What is the Best Way to Define an Applicant to Comply with the OFCCP?
If you are a recruiter or HR professional working for a federal contractor, the recent changes to OFCCP recordkeeping rules have been challenging to keep up with. If you are unsure about the details of these rules, please see our recent blog posts on the subject.
The new rules require contractors to invite all applicants to self-identify as protected veterans and whether they have a disability at both the pre-offer and post-offer stages of the application process (in addition to collecting race/ethnicity and gender information). The definition of “applicant” depends upon your firm’s application process. Do you have a web-based career portal where applicants submit their resumes and other information by either an email or by applying through an on-line application? If so, it is important for you to understand exactly how the OFCCP defines an applicant applying via the internet.
According to the OFCCP, an “Internet Applicant” is an individual who satisfies all four of the following criteria:
- The individual submitted an expression of interest in employment through the Internet or related electronic data technologies;
- The contractor considered the individual for employment in a particular position;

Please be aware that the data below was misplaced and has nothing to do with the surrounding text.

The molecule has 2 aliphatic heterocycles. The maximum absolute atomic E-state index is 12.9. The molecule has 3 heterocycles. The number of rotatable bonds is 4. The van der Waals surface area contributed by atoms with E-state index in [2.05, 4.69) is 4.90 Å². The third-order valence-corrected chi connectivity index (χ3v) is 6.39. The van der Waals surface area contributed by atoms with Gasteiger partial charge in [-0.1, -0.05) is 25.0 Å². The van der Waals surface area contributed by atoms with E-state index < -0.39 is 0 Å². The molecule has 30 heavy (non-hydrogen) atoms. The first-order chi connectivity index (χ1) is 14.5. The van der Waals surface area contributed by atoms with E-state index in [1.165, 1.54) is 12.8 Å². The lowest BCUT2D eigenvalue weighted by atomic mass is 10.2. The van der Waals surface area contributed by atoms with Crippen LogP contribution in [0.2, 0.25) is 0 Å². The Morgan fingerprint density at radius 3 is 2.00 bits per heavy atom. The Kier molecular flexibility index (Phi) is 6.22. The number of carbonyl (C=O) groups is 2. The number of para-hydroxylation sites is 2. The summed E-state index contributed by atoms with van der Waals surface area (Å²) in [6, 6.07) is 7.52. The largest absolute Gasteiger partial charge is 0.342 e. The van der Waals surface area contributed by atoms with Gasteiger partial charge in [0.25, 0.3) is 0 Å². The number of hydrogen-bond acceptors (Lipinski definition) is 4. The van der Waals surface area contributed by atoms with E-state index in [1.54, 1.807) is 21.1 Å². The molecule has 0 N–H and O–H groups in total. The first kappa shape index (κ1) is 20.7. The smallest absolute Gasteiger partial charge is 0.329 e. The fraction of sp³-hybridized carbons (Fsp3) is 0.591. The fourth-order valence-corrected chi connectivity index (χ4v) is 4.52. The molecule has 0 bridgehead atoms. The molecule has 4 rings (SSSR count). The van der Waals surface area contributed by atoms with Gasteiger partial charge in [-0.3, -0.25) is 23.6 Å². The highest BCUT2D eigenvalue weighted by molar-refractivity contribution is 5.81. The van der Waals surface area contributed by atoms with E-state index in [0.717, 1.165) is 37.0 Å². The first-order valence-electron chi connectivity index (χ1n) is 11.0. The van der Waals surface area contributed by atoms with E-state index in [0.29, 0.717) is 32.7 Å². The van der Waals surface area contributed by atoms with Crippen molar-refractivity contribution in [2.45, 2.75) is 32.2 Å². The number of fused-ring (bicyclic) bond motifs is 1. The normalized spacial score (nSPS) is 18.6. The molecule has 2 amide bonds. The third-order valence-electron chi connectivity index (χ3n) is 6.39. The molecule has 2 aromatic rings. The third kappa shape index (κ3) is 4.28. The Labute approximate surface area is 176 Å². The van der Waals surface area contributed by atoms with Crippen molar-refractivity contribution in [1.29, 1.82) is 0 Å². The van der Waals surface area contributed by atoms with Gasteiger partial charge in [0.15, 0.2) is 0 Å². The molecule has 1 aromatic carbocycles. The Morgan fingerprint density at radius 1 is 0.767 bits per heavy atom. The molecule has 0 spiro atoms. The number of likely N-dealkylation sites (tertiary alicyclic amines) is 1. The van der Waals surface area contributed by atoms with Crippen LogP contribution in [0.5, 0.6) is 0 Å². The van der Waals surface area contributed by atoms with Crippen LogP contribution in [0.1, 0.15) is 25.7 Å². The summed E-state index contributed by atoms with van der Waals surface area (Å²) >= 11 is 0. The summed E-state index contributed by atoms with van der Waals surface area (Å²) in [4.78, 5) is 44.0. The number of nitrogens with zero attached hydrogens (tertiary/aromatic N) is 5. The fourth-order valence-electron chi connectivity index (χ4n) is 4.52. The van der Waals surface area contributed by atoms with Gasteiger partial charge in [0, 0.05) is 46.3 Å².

- The individual's expression of interest indicated that the individual possesses the basic qualifications for the position; and
- The individual, at no point in the contractor's selection process prior to receiving an offer of employment from the contractor, removed himself or herself from further consideration or otherwise indicated that he/she was no longer interested in the position.
These days, nearly every applicant is an “internet applicant” whether they submit their application via email or an Applicant Tracking System (ATS). Based on the rules above, each company must decide exactly when in their process they will invite applicants to self-identify (both pre-offer and post-offer) and in what manner they will collect the data.
The OFCCP requires that Federal contractors collect the data from all “applicants” at the pre-offer stage. If you are manually collecting forms only from those individuals who interview for a particular role, but not from all those who meet the internet applicant definition, your applicant flow data may not be complete nor compliant.
Many applicant tracking systems (ATS) such as iCIMS and JobVite, now include an easy way to capture and track compliance-related applicant data. There is no question, using an ATS rather than a manual process to track applicants (and applicant data) makes life so much easier. If you are managing any sort of volume in your recruiting practice, managing this in spreadsheets and paper forms is inefficient and could easily knock you out of compliance.
These new data collection rules go into effect at the beginning of your firm’s first Affirmative Action Plan year following March 24, 2014. Those companies with plan years which begin prior to January are the “early adapters” and may be working with ATS companies which have not yet made updates to accommodate the new rules. Or, if you are tracking manually, you may be scrambling to figure out how to continue to recruit effectively and comply with these new rules at the same time.
Concerned about your firm’s level of OFCCP compliance in recruiting? Take a look at this article on Sample Pre- and Post- Offer Self Identification Forms.